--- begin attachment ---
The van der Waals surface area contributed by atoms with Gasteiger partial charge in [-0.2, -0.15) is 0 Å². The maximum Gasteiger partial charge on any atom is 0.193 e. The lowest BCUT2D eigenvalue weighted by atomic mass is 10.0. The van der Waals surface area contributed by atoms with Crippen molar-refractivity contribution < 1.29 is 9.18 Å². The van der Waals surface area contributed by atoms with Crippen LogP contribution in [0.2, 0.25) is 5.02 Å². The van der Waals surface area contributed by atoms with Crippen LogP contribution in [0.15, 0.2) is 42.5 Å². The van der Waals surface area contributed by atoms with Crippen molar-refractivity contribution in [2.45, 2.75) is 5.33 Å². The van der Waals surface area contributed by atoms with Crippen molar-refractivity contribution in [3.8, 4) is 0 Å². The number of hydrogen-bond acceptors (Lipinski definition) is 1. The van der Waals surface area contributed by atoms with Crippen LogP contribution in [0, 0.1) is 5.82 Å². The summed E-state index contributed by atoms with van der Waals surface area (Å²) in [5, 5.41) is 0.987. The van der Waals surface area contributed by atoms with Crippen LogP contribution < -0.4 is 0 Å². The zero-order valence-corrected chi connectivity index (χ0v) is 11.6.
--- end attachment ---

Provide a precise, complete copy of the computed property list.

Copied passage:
The van der Waals surface area contributed by atoms with Gasteiger partial charge in [-0.2, -0.15) is 0 Å². The maximum Gasteiger partial charge on any atom is 0.193 e. The lowest BCUT2D eigenvalue weighted by atomic mass is 10.0. The van der Waals surface area contributed by atoms with Crippen molar-refractivity contribution < 1.29 is 9.18 Å². The van der Waals surface area contributed by atoms with Crippen LogP contribution in [0.2, 0.25) is 5.02 Å². The van der Waals surface area contributed by atoms with Crippen LogP contribution in [0.15, 0.2) is 42.5 Å². The van der Waals surface area contributed by atoms with Crippen molar-refractivity contribution in [2.45, 2.75) is 5.33 Å². The van der Waals surface area contributed by atoms with Crippen molar-refractivity contribution in [3.8, 4) is 0 Å². The number of hydrogen-bond acceptors (Lipinski definition) is 1. The van der Waals surface area contributed by atoms with Crippen LogP contribution in [0, 0.1) is 5.82 Å². The summed E-state index contributed by atoms with van der Waals surface area (Å²) in [5, 5.41) is 0.987. The van der Waals surface area contributed by atoms with Crippen LogP contribution < -0.4 is 0 Å². The zero-order valence-corrected chi connectivity index (χ0v) is 11.6.